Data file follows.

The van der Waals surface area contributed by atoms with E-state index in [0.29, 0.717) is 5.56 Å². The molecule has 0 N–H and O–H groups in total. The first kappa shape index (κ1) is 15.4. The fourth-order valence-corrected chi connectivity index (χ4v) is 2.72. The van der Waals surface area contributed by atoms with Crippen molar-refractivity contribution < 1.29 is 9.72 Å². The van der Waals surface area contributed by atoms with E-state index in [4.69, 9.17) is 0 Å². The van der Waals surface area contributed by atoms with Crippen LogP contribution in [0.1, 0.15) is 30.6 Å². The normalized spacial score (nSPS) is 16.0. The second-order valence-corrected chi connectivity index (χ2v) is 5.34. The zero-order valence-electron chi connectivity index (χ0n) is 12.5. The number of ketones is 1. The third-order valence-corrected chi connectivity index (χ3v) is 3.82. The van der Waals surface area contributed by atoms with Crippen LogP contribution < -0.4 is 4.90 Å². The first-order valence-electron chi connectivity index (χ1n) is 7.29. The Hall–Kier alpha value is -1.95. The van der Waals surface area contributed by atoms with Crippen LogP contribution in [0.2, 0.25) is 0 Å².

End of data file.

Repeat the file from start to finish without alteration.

The van der Waals surface area contributed by atoms with E-state index in [0.29, 0.717) is 5.56 Å². The molecule has 0 N–H and O–H groups in total. The first kappa shape index (κ1) is 15.4. The fourth-order valence-corrected chi connectivity index (χ4v) is 2.72. The van der Waals surface area contributed by atoms with Crippen molar-refractivity contribution < 1.29 is 9.72 Å². The van der Waals surface area contributed by atoms with E-state index in [4.69, 9.17) is 0 Å². The van der Waals surface area contributed by atoms with Crippen LogP contribution in [0.1, 0.15) is 30.6 Å². The normalized spacial score (nSPS) is 16.0. The second-order valence-corrected chi connectivity index (χ2v) is 5.34. The zero-order valence-electron chi connectivity index (χ0n) is 12.5. The number of ketones is 1. The third-order valence-corrected chi connectivity index (χ3v) is 3.82. The van der Waals surface area contributed by atoms with Crippen LogP contribution < -0.4 is 4.90 Å². The first-order valence-electron chi connectivity index (χ1n) is 7.29. The Hall–Kier alpha value is -1.95. The van der Waals surface area contributed by atoms with Crippen LogP contribution in [0.2, 0.25) is 0 Å².